Google mobile search queries up 500 percent since 2008
Google reports that mobile search queries have increased 500 percent over the past two years, with the digital services giant now on track to generate more than $1 billion in annual revenue from its mobile search and display advertising initiatives. "Clearly, this is the future of search in the Internet," said Google senior vice president of product management Jonathan Rosenberg during the company's third quarter earnings call Thursday afternoon. "Our mobile search queries have grown five times over the past couple of years, and of course, a lot more of those queries are now coming from Android phones." (During Google's Q2 earnings call in mid-July, Rosenberg said searches on Android devices alone increased 300 percent over the first half of 2010.)
Google CEO Eric Schmidt said Thursday that Android has grown "well past anything that I had ever hoped for," calling the mobile operating system "probably the largest single platform play available in the market today." Schmidt added that Android customers use mobile search twice as much as other smartphone customers.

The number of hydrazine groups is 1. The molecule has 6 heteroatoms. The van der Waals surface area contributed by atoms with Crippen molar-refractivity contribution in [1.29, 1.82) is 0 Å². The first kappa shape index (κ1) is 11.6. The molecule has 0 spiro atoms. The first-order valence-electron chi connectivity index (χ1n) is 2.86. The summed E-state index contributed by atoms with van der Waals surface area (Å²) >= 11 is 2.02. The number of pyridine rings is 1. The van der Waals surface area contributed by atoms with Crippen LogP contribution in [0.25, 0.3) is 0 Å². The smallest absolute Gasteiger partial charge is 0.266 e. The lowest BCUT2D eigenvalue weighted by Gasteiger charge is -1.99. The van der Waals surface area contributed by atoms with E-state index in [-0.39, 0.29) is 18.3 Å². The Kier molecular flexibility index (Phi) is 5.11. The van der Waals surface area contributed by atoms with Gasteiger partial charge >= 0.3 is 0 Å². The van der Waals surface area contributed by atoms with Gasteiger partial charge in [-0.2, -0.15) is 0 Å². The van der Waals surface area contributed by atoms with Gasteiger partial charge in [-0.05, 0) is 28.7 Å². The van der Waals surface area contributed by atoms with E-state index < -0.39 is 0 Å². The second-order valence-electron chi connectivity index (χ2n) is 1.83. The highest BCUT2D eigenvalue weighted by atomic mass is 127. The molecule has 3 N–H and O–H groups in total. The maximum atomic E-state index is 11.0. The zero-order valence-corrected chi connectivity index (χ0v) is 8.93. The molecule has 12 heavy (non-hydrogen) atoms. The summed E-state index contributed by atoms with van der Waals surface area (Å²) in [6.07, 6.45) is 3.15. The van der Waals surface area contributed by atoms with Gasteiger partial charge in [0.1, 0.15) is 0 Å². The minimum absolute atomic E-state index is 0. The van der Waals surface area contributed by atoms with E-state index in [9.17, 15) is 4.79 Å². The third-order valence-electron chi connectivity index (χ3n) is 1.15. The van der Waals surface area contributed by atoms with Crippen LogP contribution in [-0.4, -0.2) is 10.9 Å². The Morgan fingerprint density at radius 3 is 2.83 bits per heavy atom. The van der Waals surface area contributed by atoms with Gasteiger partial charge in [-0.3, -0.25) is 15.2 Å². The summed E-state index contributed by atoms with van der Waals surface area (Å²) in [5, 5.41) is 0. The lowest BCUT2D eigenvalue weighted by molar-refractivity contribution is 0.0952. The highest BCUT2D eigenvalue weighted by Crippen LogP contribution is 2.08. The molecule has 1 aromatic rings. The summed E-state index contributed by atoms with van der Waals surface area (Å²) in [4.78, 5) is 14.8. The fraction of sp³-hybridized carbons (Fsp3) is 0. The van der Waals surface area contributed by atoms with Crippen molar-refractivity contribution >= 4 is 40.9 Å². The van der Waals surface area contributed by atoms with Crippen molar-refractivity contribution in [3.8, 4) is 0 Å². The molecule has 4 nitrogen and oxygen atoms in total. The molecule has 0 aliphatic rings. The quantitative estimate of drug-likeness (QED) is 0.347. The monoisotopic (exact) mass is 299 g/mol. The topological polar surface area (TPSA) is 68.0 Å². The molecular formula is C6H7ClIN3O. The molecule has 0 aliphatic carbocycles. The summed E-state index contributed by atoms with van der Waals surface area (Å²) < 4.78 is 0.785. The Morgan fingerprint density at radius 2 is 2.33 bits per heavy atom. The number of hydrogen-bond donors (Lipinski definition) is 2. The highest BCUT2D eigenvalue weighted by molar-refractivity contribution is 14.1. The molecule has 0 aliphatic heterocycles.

Android now represents 17.0 percent of the U.S. smartphone market, according to data published last month by digital measurement comScore. Android's market share increased 5.0 percentage points during between April 2010 and July 2010, its growth coming at the expense of Apple's (NASDAQ:AAPL) iOS and Research In Motion's (NASDAQ:RIMM) BlackBerry. While BlackBerry retains its overall lead, representing 39.3 percent of the U.S. smartphone market, that number slipped 1.8 percentage points from April's 41.1 percent share; as for iOS, it dropped 1.3 percentage points from 25.1 percent in April to 23.8 percent in July. Microsoft's Windows Mobile also continued to decline, falling from 14.0 percent in April to 11.8 percent in July--a 2.2 percentage point change.
Google reported Q3 earnings of $2.17 billion, up from $1.64 billion a year earlier--revenue increased 22 percent to $7.29 billion. "The increased transparency related to mobile and display segments will help to drive a higher valuation, as the company seems better positioned to grow robustly for a longer period of time," Stifel Nicolaus analyst Jordan Rohan told The Wall Street Journal.
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